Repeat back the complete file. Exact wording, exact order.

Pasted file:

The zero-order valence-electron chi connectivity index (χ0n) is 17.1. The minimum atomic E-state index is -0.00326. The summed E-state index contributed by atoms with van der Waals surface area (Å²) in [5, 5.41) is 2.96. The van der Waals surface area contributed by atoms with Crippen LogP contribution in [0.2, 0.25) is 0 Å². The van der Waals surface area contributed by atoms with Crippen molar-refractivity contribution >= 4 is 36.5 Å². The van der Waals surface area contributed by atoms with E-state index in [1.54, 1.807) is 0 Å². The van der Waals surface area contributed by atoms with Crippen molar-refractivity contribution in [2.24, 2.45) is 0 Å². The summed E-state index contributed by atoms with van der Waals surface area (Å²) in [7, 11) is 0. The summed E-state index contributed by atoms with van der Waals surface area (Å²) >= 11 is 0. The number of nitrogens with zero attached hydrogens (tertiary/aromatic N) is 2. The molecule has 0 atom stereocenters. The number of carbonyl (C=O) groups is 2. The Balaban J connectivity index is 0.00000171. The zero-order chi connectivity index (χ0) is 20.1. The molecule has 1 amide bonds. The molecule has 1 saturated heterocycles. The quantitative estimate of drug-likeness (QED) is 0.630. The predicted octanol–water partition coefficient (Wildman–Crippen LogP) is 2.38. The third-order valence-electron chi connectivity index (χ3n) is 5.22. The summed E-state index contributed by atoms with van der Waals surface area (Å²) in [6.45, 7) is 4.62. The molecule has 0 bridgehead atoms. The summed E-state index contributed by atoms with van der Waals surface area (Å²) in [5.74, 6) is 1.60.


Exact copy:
The zero-order valence-electron chi connectivity index (χ0n) is 17.1. The minimum atomic E-state index is -0.00326. The summed E-state index contributed by atoms with van der Waals surface area (Å²) in [5, 5.41) is 2.96. The van der Waals surface area contributed by atoms with Crippen LogP contribution in [0.2, 0.25) is 0 Å². The van der Waals surface area contributed by atoms with Crippen molar-refractivity contribution >= 4 is 36.5 Å². The van der Waals surface area contributed by atoms with E-state index in [1.54, 1.807) is 0 Å². The van der Waals surface area contributed by atoms with Crippen molar-refractivity contribution in [2.24, 2.45) is 0 Å². The summed E-state index contributed by atoms with van der Waals surface area (Å²) in [7, 11) is 0. The summed E-state index contributed by atoms with van der Waals surface area (Å²) >= 11 is 0. The number of nitrogens with zero attached hydrogens (tertiary/aromatic N) is 2. The molecule has 0 atom stereocenters. The number of carbonyl (C=O) groups is 2. The Balaban J connectivity index is 0.00000171. The zero-order chi connectivity index (χ0) is 20.1. The molecule has 1 amide bonds. The molecule has 1 saturated heterocycles. The quantitative estimate of drug-likeness (QED) is 0.630. The predicted octanol–water partition coefficient (Wildman–Crippen LogP) is 2.38. The third-order valence-electron chi connectivity index (χ3n) is 5.22. The summed E-state index contributed by atoms with van der Waals surface area (Å²) in [6.45, 7) is 4.62. The molecule has 0 bridgehead atoms. The summed E-state index contributed by atoms with van der Waals surface area (Å²) in [5.74, 6) is 1.60.